Kiangan’s Weavers Become Stewards of Culture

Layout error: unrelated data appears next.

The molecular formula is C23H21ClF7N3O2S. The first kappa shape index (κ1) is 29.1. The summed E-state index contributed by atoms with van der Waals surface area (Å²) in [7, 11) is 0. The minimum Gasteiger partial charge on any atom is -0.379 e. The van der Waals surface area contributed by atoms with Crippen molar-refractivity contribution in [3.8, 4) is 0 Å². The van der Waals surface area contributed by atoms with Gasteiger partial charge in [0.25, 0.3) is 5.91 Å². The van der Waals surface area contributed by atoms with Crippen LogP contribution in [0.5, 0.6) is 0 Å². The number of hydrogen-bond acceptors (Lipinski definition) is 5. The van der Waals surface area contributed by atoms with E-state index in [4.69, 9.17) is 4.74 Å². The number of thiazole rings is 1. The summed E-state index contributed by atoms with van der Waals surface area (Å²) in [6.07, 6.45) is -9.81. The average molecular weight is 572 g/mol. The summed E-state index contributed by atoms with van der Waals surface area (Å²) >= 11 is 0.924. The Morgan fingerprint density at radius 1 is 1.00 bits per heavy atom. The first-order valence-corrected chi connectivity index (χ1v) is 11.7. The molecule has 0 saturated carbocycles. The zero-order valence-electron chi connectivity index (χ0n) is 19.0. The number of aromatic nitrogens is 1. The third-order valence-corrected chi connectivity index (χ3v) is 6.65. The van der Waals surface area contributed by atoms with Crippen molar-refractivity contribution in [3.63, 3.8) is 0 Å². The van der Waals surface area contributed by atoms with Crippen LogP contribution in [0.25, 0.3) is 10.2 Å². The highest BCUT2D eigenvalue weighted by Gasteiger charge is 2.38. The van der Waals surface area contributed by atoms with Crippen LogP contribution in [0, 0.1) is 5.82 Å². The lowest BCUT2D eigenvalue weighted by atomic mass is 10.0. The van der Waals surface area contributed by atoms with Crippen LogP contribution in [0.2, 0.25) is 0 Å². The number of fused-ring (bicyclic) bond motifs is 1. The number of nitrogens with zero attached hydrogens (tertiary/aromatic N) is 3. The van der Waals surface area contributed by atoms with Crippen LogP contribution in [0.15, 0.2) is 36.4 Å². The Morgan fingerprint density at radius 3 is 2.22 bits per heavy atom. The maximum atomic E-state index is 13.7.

The woman, Bugan, was ill. A mysterious malaise had befallen her. She would not cook nor tend to the fields. Worse yet, she would not weave. Her poor husband, Wigan, tries all sorts of medicinal plants, but Bugan does not get better. In the throes of fever, she begs Wigan to go to the village in the east, where she saw weavers working on a different kind of loom, creating vibrant fabrics she had never before seen, and in half the time it takes her. Desperate, Wigan goes to the weavers in the east and asks about their looms and colorful weaving. The weavers tell him to go to Kabunyan—the sky world—and ask the god Punholdayon to teach him the weavers’ secrets. At the god Punholdayon’s house, the man Wigan pleads his case. The god Punholdayon asks his wife—also named Bugan—to teach Wigan the weavers’ secrets. The god Bugan speaks about the ablan—the backstrap loom—a simple loom design that straps the fabric against the weaver’s body to create tension. Punholdayon and Bugan’s other children teach Wigan all aspects of weaving including the binobodan or ikat, a thread dyeing technique to create patterns on the finished weave. The god Punholdayon gives the man Wigan this knowledge, and in exchange asks the man to perform yearly rituals in their names. The man Wigan, returns to Pugao—the earth world—to his tribe, and to his wife with his new knowledge. Upon hearing the weavers’ secrets, the woman Bugan jumps to her feet, miraculously healed. She begins to weave. This is the myth of how the gods taught weaving to the people of Pugao, the people of the earth, the Ifugao.